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Boston Opioid Settlements

The City of Boston has received settlement money from opioid companies. We will incrementally receive at least $22 million through 2038.

UPDATE: We are providing $1 million in grants for community-based organizations to prevent overdose deaths and provide substance use treatment in neighborhoods seeing the highest overdose rates, with a focus on serving Black and Latinx communities. Apply by June 21, 2024, at 5 p.m.

Pharmaceutical corporations flooded Massachusetts with opioids, fueling the opioid epidemic. Patients developed opioid use disorders, and many transitioned to street opioids and overdosed. Overdoses have killed almost 18,000 people in Massachusetts over the past 20 years. Then-Attorney General Maura Healey joined attorneys general from other states and litigated claims against these companies, winning a settlement. 
Funding Specifics 

As of March 18, 2024, Boston has received $10,376,640. The City also expects to receive more than $1 million each year through 2038.

How the Funding Will Be Spent 

The dollars should go towards people impacted by the opioid epidemic. These municipal funds can only support the strategies specified by the State of Massachusetts. These include treatment, harm reduction, recovery, and prevention. The funding is limited and cannot sustain large projects.

How boston is engaging the public 

The Boston Public Health Commission (BPHC) decided to allow those impacted by overdose to inform how the funds should be spent. BPHC started an equity-focused community engagement process in the summer of 2023 and will continue to get feedback from residents and organizations who have been most affected by the opioid epidemic, including:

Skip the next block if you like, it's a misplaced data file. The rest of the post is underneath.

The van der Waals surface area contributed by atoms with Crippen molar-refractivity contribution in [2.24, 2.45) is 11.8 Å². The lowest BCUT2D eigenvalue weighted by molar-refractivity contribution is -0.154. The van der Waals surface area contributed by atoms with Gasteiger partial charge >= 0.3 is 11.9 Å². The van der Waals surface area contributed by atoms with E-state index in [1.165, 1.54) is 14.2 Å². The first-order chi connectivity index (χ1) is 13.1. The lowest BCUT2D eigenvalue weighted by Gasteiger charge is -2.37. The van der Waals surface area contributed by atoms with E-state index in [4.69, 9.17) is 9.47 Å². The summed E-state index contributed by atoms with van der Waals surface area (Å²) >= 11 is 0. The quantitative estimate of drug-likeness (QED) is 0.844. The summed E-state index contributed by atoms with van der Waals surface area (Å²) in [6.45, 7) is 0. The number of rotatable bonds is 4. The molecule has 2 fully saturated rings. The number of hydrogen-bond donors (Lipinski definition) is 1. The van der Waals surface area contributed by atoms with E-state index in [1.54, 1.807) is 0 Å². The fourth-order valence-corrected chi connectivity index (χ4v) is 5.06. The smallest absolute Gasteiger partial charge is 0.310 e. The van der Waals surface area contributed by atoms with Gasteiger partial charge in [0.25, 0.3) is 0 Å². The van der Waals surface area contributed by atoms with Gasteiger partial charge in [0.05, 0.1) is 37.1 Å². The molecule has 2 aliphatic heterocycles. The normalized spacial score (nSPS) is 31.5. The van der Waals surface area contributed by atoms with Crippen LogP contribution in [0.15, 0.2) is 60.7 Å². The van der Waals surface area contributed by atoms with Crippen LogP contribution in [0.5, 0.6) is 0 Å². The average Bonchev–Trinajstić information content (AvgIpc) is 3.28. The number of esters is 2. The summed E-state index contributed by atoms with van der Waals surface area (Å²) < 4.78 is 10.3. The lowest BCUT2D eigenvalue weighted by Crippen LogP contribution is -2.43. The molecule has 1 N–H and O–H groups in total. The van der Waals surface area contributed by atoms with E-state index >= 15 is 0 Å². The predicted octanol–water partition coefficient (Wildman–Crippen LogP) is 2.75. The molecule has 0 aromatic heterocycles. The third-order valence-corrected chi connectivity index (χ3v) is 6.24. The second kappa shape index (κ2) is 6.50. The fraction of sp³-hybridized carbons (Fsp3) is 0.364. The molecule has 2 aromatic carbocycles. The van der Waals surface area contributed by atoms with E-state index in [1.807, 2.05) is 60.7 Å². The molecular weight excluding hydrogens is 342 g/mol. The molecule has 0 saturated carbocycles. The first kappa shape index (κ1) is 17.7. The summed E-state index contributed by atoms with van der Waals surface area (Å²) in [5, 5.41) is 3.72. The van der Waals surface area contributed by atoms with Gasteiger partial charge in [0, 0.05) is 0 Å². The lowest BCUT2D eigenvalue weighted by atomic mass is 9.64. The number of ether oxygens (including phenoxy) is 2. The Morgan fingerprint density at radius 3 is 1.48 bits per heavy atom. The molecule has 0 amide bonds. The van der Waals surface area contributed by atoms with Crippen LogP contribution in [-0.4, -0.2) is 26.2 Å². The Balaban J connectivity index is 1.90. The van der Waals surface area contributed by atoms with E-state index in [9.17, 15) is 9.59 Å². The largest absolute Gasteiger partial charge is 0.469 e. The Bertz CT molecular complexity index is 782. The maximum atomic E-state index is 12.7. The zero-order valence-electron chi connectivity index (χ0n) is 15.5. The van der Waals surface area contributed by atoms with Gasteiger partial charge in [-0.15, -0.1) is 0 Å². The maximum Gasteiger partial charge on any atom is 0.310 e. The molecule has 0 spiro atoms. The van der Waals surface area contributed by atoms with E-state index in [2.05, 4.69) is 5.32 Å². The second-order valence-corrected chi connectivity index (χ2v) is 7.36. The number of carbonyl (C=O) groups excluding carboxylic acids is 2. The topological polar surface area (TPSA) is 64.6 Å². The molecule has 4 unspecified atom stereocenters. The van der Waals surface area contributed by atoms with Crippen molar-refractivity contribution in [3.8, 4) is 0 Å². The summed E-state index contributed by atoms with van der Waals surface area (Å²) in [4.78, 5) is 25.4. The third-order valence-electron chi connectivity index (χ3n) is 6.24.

• families
  • people with opioid use disorder, and
  • service providers.

Learn more about opioid remediation and the settlements from the State website.


May 2024

Boston Public Health Commission announced $1 million in grant funding for community-based organizations to prevent overdose deaths and provide substance use treatment in neighborhoods seeing the highest overdose rates, with a focus on serving Black and Latinx communities that are at increased risk. The Community Overdose Response Grants are a one-time fund and the second use of Boston’s opioid remediation funding. 

January 2024

Boston Public Health Commission (BPHC) and the City of Boston published the Boston Opioid Settlement Community Engagement Report and announced Boston’s first use of remediation funding, decided after an extensive community engagement process that allowed residents to inform how the funds should be spent. The “Family Overdose Support Fund” will launch later this year as an annual fund that will provide financial support to Boston families who lost a loved one to opioid overdose.

JuNE - September 2023

BPHC partnered with community organizations to hold listening sessions across Boston to collect community input about how the opioid settlement funds should be spent. Partner organizations and listening session attendees include the Massachusetts Organization for Addiction Recovery, the Bureau of Substance Addiction Services, Nubian Square Task Force, Metro Boston Alive, Garrison Trotter Neighborhood Association, STEPRox, Recovery on the Harbor, St. Francis House, Fenway Communicate and Connect, Allston-Brighton PAUSES,  East Boston Alliance, Zumix, Project Right, North Suffolk Mental Health, Louis D. Brown Peace Institute, Learn to Cope, and The Sun Will Rise.

May 2023

BPHC released a community engagement survey, available in eight languages (Cabo Verdean Creole, Chinese, English, Haitian Creole, Portuguese, Somali, Spanish, and Vietnamese). BPHC also issued a Request for Information, giving constituents an opportunity to submit up to 2.5 pages of input.

July 2022

Boston received its first payment from the state's opioid settlements.

July 2021

The State announced its first settlement from opioid distributors. Funds will be distributed across the Commonwealth to cities and towns for prevention, harm reduction, treatment, and recovery.

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